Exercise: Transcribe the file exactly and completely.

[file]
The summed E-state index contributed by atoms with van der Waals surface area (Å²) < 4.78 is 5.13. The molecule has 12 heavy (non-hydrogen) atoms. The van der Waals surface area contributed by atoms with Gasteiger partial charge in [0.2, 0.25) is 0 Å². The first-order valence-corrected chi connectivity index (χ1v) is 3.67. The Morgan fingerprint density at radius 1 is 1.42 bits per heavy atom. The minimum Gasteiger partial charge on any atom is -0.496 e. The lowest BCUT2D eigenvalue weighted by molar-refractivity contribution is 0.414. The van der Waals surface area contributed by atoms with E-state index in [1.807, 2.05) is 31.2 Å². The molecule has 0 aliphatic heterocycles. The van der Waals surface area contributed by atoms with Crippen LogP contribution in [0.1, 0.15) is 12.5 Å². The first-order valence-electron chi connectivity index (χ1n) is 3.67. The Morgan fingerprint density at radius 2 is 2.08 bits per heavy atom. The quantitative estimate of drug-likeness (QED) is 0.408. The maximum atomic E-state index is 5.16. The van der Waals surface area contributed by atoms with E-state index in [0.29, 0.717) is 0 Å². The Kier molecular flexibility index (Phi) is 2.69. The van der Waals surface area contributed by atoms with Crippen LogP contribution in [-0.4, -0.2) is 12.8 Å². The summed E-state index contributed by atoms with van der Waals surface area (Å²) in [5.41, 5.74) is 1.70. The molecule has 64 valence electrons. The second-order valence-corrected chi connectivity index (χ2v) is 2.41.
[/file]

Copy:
The summed E-state index contributed by atoms with van der Waals surface area (Å²) < 4.78 is 5.13. The molecule has 12 heavy (non-hydrogen) atoms. The van der Waals surface area contributed by atoms with Gasteiger partial charge in [0.2, 0.25) is 0 Å². The first-order valence-corrected chi connectivity index (χ1v) is 3.67. The Morgan fingerprint density at radius 1 is 1.42 bits per heavy atom. The minimum Gasteiger partial charge on any atom is -0.496 e. The lowest BCUT2D eigenvalue weighted by molar-refractivity contribution is 0.414. The van der Waals surface area contributed by atoms with E-state index in [1.807, 2.05) is 31.2 Å². The molecule has 0 aliphatic heterocycles. The van der Waals surface area contributed by atoms with Crippen LogP contribution in [0.1, 0.15) is 12.5 Å². The first-order valence-electron chi connectivity index (χ1n) is 3.67. The Morgan fingerprint density at radius 2 is 2.08 bits per heavy atom. The quantitative estimate of drug-likeness (QED) is 0.408. The maximum atomic E-state index is 5.16. The van der Waals surface area contributed by atoms with E-state index in [0.29, 0.717) is 0 Å². The Kier molecular flexibility index (Phi) is 2.69. The van der Waals surface area contributed by atoms with Crippen LogP contribution in [-0.4, -0.2) is 12.8 Å². The summed E-state index contributed by atoms with van der Waals surface area (Å²) in [5.41, 5.74) is 1.70. The molecule has 64 valence electrons. The second-order valence-corrected chi connectivity index (χ2v) is 2.41.